satisfaction upon a happy journey. Some of the boys I had
taught are now leading merchants, prosperous lawyers, busy
chemists and practitioners of note.
On one hot day in 1910 there was a very thick
hailstorm. Each hailstone was about the size of a naphthalene
ball. Halley's comet was seen in the same year. Astrologers and
soothsayers regarded these two phenomena as messengers of evil.
They were very nearly right. The Chinese Revolution broke out at
Wuchang on October 10th, 1910, and the First World War broke out
During all these years I have seen phenomenal
changes not only in the appearance of the town, but also in the
manners, customs and habits of the various peoples who make up
the inhabitants of this country.
In those delightful days when Government
servants began with a salary of $15 a month, men went to work
clad in tutups but everyone wore a hat. In fact, hats of all
kinds could be seen bobbing up and down the streets of the town.
There were straw hats, felt hats, double-terai hats, Panama hats,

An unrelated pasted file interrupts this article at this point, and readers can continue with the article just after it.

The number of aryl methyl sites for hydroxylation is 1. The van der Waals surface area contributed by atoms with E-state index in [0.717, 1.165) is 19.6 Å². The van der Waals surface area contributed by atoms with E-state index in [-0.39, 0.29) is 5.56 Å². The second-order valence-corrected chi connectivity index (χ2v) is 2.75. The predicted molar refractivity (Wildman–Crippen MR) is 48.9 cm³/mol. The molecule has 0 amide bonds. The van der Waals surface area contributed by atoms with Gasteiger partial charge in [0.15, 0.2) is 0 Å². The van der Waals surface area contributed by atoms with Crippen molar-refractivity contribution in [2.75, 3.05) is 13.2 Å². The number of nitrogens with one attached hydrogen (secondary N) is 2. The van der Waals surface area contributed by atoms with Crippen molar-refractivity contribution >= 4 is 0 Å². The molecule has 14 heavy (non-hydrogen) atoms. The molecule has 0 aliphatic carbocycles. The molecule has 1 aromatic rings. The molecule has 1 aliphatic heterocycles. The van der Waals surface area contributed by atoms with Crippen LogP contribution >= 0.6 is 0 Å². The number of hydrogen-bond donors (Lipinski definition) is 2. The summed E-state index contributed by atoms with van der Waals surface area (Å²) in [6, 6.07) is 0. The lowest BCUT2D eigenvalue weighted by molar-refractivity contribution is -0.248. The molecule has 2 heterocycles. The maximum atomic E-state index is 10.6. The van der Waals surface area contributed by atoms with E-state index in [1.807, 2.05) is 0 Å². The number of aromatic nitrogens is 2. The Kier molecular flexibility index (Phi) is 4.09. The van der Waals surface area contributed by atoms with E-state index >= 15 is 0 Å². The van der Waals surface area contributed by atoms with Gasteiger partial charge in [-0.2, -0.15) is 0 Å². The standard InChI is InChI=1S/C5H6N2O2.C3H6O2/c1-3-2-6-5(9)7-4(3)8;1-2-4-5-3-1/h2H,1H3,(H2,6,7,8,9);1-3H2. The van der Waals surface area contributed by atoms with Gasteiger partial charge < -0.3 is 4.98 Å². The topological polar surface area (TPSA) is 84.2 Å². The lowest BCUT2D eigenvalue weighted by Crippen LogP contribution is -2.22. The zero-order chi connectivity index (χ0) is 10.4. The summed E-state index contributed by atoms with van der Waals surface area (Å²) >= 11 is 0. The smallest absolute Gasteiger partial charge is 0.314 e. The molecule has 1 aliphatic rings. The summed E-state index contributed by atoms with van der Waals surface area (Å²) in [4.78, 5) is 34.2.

Ellwood corked helmets, bonnets, turbans, songkoks and fezzes.
Today very few people use hats, and if they do, they carry
them in their hands.
There were very few places of amusement.
In the gambling dens one could watch either a Punch and Judy
show or a marionette show. In the theatre-halls in Petaling
Street and Sultan Street, Cantonese wayang played year in, year
out. The plays they staged were episodes taken from either The
Romance of Three Kingdoms, Si Yu Chi, Wan Nien
Ching or Chin Ku Chi Kwang.
To me the one most important day of the year
was Chinese New Year. I am ultra-modern. No one can accuse me
of being conservative. But although the Chinese Republic had declared
first January as the official New Year, I always preferred the
Old New Year. The shops were all closed and every Chinese walked
out in his finery. Men were dressed in silk, either blue or
black, and women all wore samfu made of either black,
blue or pale green silk. The cheongsam was yet unknown.
Most of them went to the High Street Temple
to pray for good luck and when they met in the streets the
customary greeting Kung Hei Futt Choy could be heard a quarter
of a mile away. Children carried rotating lanterns and rabbit